Ask an Ethicist: Can I share my interview questions with peers?

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In partnership with the Rock Ethics Institute, Penn State Today’s feature column, "Ask an Ethicist," aims to shed light on ethical questions from our readers. Each article in this column will feature a different ethical question answered by a Penn State ethicist. We invite you to ask a question by filling out and submitting this form. An archive of the columns can be found on the Rock Ethics Institute website.

Question: Is it unethical for students to seek out or become informed of interview questions from a friend who interviewed with the same company or organization that they intend to also interview with? The sometimes anxiety-provoking interview can cause some students to try and hunt down every interview question they’ll be asked, and while it may seem helpful to do so, is it truly worthwhile? Does it create more hindrances than advantages?

An ethicist responds: When it comes to getting a job, some believe the most difficult part is getting an interview. For others, the interview is the part they dread the most and understandably so! Interviews can seem and be intimidating. So much so that a lot of people go through great lengths to make sure they’ll give the “perfect” interview, in hopes of obtaining that all-so-desired spot at a company or organization. One way students prepare for an interview is through mock interviews at their institution’s career center. These mock interviews use universal questions that are typically asked in interviews such as “Tell me about yourself.” Sometimes they’re even tailored for specific interviews, such as medical school interviews, questions for human resources positions, etc.

Using websites like to do research on a company is another way to prepare for an interview. People can visit these sites and, among other features, get firsthand accounts into how specific companies’ interviewing processes are set up, where people can actually rate their interview experience with the company, and even share the questions they were asked. This does sound like a pretty good deal, getting the questions in advance. What could make an interview easier than knowing exactly what will be asked during it? Is this ethical though?

While it’s not necessarily unethical to become informed of interview questions, it is not advantageous and actually can be a detriment to the interviewee. Some interviewers frown upon sharing interview questions and see it as cheating and unethical because principles like fairness and truthfulness are compromised. Knowing the questions ahead of time also falsely prepares the interviewee into focusing on those questions instead of the skills need to succeed at the interview. To help build these skills, I would suggest participating in a mock interview. Mock interviews are there to help interviewees become comfortable with the interview process, to gain experience with interviewing do’s and don’ts, and how to present qualities and skills without the need to memorize a script, which is what knowing the questions ahead of time tends to lead to.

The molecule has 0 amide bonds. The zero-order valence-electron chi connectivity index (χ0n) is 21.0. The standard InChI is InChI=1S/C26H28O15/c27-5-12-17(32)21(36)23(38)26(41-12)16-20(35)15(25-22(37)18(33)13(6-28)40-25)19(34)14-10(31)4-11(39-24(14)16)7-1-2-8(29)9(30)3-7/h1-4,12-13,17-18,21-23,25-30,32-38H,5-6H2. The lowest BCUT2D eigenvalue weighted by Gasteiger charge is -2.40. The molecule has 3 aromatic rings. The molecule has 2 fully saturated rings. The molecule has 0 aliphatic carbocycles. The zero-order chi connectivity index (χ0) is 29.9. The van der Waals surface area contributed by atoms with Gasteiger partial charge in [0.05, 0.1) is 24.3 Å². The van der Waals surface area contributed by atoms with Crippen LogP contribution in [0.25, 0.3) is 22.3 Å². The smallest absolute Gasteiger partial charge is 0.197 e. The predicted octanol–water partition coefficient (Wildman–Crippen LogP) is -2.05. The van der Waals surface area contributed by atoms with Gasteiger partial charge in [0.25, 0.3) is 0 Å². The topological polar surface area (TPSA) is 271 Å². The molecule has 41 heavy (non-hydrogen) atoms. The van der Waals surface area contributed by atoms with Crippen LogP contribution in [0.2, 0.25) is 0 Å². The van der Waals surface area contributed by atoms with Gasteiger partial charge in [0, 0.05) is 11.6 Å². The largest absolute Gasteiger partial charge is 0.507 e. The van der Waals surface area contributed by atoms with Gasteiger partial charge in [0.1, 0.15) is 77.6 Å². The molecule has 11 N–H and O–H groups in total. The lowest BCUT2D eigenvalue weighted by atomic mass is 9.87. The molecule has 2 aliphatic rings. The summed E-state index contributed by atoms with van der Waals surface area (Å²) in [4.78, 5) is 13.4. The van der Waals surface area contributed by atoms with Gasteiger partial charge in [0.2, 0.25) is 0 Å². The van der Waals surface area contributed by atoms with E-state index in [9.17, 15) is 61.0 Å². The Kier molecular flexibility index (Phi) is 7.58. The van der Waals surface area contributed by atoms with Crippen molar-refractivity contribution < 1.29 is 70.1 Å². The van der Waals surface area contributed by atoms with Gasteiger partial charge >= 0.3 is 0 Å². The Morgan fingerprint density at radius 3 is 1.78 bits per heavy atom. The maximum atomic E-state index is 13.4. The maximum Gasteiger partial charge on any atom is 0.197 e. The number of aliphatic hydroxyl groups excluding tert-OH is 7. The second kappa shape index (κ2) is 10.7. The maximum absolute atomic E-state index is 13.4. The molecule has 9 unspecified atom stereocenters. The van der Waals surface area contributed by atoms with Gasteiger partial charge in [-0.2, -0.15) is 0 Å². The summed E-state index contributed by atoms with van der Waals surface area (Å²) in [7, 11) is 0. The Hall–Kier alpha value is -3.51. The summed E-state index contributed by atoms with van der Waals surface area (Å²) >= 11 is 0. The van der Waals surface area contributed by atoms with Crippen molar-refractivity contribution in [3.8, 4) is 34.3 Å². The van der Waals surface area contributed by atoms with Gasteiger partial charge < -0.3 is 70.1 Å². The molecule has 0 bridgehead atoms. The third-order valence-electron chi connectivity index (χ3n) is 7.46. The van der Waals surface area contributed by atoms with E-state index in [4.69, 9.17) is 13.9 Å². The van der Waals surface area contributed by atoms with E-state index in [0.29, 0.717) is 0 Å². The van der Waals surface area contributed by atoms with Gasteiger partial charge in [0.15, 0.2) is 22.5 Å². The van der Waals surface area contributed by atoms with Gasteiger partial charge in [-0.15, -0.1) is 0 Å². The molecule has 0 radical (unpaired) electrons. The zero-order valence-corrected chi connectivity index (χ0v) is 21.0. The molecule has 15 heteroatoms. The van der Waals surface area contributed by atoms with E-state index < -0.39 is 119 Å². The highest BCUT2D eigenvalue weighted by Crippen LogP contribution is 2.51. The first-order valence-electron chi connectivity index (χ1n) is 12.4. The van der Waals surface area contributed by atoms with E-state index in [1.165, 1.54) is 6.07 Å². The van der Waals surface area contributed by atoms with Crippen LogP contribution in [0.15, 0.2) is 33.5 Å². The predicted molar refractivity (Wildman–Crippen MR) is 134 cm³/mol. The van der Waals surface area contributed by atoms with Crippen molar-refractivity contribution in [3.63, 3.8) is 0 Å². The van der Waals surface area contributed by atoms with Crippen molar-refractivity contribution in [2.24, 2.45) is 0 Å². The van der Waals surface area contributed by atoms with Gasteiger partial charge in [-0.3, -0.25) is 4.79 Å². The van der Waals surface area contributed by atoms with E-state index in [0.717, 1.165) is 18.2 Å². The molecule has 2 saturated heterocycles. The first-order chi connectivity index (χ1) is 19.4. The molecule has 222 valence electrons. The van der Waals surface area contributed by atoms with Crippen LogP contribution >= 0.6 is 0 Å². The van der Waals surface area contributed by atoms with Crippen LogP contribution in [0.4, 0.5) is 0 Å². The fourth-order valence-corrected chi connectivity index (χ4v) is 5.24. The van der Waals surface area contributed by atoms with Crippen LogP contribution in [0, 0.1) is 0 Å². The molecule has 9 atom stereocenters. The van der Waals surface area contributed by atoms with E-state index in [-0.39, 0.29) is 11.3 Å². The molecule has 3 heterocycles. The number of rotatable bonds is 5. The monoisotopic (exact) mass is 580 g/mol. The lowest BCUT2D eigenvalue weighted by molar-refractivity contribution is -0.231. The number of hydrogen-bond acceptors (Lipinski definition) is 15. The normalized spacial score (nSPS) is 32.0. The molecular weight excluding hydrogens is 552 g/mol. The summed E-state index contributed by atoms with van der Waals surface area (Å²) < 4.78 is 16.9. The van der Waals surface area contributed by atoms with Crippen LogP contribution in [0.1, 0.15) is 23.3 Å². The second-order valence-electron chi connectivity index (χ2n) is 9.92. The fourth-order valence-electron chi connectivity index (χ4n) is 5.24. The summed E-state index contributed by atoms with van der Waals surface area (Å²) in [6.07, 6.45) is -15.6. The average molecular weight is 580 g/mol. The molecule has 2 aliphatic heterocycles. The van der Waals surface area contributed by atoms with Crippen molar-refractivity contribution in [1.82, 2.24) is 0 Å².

To better support this, let’s take a look at interviewing itself. Breaking it down — besides getting a job — an interview has four main purposes:

  • For employers to determine if you can do the job;
  • For you to evaluate and determine if this is a job or position that you want;
  • For both sides to determine whether or not your goals fit with the company or organization’s qualities and values; and
  • For you to determine whether or not the employer is a good fit for you.

These four purposes share a commonality in that they are dependent on the individual knowing himself or herself.

This is why sharing interview questions can be seen as unethical to the self. You can’t memorize passion and skills. You can practice answering them — getting advice on how to express yourself, your interests, skills and experiences — but there’s no perfect answer to be found. Interview questions are not math exam questions; the answer to ‘simplify 2x­2 (-3x2)3’ is going to be the same for everyone in the class, while “tell me about yourself” or “give me an example of a time you were faced with tremendous stress” will not. You could memorize seven specific questions your friend told you about and never be asked any of them; or, you could be interviewing at a consulting firm and they do ask all seven questions you were told beforehand, but then you’re thrown a curveball and asked an eighth question that your friend wasn’t.

You could spend time focusing on only the questions shared with you, but that takes away your ability of knowing yourself, your level of self-awareness. Every individual is different, therefore, every interview is different. Preparing and practicing to better understand the interview process, to better understand yourself, is key to acing the interview. You’re not an exam question. You are you.

Wayne Cross is an interim career counselor at Penn State Career Services. He recently graduated from Penn State with a master’s degree in counselor education, career counseling.

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Note: The "Ask an Ethicist" column is a forum to promote ethical awareness and inquiry across the Penn State community. These articles represent the interests and judgments of each author as an individual scholar and are neither official positions of the Rock Ethics Institute nor Penn State University. They are designed to offer a possible approach to a subject and are not intended as definitive statements on what is or is not ethical in any given situation. Read the full disclaimer.

Wayne Cross is an interim career counselor at Penn State Career Services. He recently graduated from Penn State with a master’s degree in counselor education, career counseling.  Credit: Penn StateCreative Commons

Last Updated April 19, 2017